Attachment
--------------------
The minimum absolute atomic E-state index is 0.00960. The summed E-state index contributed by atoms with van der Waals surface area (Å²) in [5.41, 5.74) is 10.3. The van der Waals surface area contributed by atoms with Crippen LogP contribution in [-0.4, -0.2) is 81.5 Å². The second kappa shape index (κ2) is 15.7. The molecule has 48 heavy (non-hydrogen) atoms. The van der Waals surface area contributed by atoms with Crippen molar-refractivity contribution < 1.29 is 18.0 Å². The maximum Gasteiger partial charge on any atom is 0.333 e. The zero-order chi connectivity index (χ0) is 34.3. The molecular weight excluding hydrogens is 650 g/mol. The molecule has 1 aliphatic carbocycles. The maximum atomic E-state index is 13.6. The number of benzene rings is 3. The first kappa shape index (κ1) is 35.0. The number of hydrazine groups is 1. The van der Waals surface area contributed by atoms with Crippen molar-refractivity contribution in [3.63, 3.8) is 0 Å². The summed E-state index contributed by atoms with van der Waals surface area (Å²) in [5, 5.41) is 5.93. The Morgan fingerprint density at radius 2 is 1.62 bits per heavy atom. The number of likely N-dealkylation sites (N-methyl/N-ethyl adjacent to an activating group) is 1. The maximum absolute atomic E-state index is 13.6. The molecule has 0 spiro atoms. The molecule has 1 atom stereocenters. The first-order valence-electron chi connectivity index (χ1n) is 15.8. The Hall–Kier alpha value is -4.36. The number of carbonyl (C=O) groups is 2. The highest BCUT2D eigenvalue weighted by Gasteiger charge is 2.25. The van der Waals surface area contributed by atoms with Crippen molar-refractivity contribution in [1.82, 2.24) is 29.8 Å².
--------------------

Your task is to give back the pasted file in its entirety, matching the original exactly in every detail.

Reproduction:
The minimum absolute atomic E-state index is 0.00960. The summed E-state index contributed by atoms with van der Waals surface area (Å²) in [5.41, 5.74) is 10.3. The van der Waals surface area contributed by atoms with Crippen LogP contribution in [-0.4, -0.2) is 81.5 Å². The second kappa shape index (κ2) is 15.7. The molecule has 48 heavy (non-hydrogen) atoms. The van der Waals surface area contributed by atoms with Crippen molar-refractivity contribution < 1.29 is 18.0 Å². The maximum Gasteiger partial charge on any atom is 0.333 e. The zero-order chi connectivity index (χ0) is 34.3. The molecular weight excluding hydrogens is 650 g/mol. The molecule has 1 aliphatic carbocycles. The maximum atomic E-state index is 13.6. The number of benzene rings is 3. The first kappa shape index (κ1) is 35.0. The number of hydrazine groups is 1. The van der Waals surface area contributed by atoms with Crippen molar-refractivity contribution in [3.63, 3.8) is 0 Å². The summed E-state index contributed by atoms with van der Waals surface area (Å²) in [5, 5.41) is 5.93. The Morgan fingerprint density at radius 2 is 1.62 bits per heavy atom. The number of likely N-dealkylation sites (N-methyl/N-ethyl adjacent to an activating group) is 1. The maximum absolute atomic E-state index is 13.6. The molecule has 0 spiro atoms. The molecule has 1 atom stereocenters. The first-order valence-electron chi connectivity index (χ1n) is 15.8. The Hall–Kier alpha value is -4.36. The number of carbonyl (C=O) groups is 2. The highest BCUT2D eigenvalue weighted by Gasteiger charge is 2.25. The van der Waals surface area contributed by atoms with Crippen molar-refractivity contribution in [1.82, 2.24) is 29.8 Å².